By Sivananthi Thanenthiran
UNITED NATIONS, Jun
Our region, the Asia and the Pacific region is already home to 60
A further increase in population means it will be harder to achieve the 17 SDGs with the 169 different targets – aimed at fighting poverty, reducing inequality, addressing climate change, ensuring quality primary and secondary education for all children, gender equality, and reduced child mortality – to ensure nobody is left behind.
We are currently facing heightened conflicts over resources, accelerated effects of climate change, political strife and economic collapse in a world marked by inequalities.
These trends cannot be contained within borders and will spill over and the global community must be aware – that this will raise poverty levels, and give rise to displaced persons, refugees and migrants.
Besides these already
In areas we have conducted research in, we can see that climate change has effects on food security – forcing women and girls into hunger and malnutrition; there is increased incidence of lesser education opportunities and increase child marriages.
This essentially impacts a whole gamut of women’s rights, particularly their sexual and reproductive health and rights. This is why we track and monitor governments’ implementation of the landmark International Conference on Population and Development’s Programme of Action (ICPD POA) that took place in Cairo in 1994.
Signed by 179 countries across the world in 1994, the PoA put human rights as the
Governments agreed that reproductive rights, gender equality, equity and women’s empowerment are essential for improving quality of life and achieving sustained social and economic growth and sustainable development.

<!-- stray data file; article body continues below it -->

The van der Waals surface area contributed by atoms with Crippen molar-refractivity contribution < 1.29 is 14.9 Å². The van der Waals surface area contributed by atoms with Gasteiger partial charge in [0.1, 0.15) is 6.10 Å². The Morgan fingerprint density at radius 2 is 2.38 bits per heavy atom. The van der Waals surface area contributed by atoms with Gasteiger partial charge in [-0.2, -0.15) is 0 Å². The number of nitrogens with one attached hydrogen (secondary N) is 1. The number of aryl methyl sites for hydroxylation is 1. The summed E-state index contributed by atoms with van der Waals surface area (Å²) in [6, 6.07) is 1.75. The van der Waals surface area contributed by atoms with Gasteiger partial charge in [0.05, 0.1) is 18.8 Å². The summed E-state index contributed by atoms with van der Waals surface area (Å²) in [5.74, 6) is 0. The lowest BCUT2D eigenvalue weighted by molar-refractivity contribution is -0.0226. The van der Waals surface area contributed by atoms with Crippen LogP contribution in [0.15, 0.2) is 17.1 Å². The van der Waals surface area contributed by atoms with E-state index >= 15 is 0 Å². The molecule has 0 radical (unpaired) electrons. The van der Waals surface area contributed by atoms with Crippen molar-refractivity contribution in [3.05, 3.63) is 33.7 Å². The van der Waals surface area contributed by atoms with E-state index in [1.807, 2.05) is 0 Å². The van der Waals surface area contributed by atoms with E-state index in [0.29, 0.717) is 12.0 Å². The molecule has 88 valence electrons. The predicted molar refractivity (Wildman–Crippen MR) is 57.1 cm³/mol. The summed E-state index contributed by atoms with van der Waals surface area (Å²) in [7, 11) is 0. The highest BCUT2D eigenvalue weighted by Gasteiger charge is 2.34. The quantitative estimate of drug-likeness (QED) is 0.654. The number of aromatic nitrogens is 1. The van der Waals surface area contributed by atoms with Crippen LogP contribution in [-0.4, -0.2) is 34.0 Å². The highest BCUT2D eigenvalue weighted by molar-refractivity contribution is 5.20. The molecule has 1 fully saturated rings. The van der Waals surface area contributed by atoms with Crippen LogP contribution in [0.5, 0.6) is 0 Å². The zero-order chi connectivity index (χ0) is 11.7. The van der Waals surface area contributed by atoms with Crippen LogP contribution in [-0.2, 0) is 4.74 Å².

At the juncture of the 25th anniversary of the ICPD, it is essential for us to look at holistic, rights-based global frameworks to help us get a grip on the challenges we are facing today.
The prediction that the world population will increase by 2 billion in the next 30 years is based on ground realities like
They have little or no access to comprehensive sexuality education which impacts their knowledge of contraception, access
Governments in the region should have the political courage to ensure eradication of child marriages, ensure
UN data shows that population in the group of 47 least developed countries (LDCs), which includes countries in Asia, is growing 2.5 times faster than the total population of the rest of the world, and is expected to jump from 1 billion inhabitants in 2019 to 1.9 billion in 2050.
It is also predicted that half of the world’s population growth will be concentrated in just nine countries: India, Nigeria, the Democratic Republic of the Congo, Pakistan, Ethiopia, the United Republic of Tanzania, the United States of America, Uganda and Indonesia.
However, women’s rights are key in slowing down
In 2016, a study from the International Institute for Applied Systems Analysis (IIASA) and the Asian Demographic Research Institute (ADRI) at Shanghai University showed that if the world could achieve the 17 SDGs by 2030, it could slow down global population growth to 8.2 to 8.7 billion by 2100.
Empowering women is the key to slowing down
Instead, we need to ensure comprehensive sexuality education for in and out-of-school children and youth, eliminate child, early and forced marriage, tackle teenage pregnancies, invest in health care
Besides these, we need to simultaneously ensure access to safe abortion services to all women and girls and remove all barriers to access abortion so there are no unintended, unplanned or forced pregnancies.
There is also a pressing need to increase investments in girls’ education & address barriers that prevent girls from attending schools. Similarly, we need to increase women’s participation in the
When we shift the focus to people’s
Sivananthi Thanenthiran is also a SheDecides Champion for
(Sivananthi Thanenthiran is the executive director of the Asian-Pacific Resource and Research Centre for Women (ARROW), a regional feminist NGO based in Malaysia championing sexual and reproductive health and rights in
By Sivananthi Thanenthiran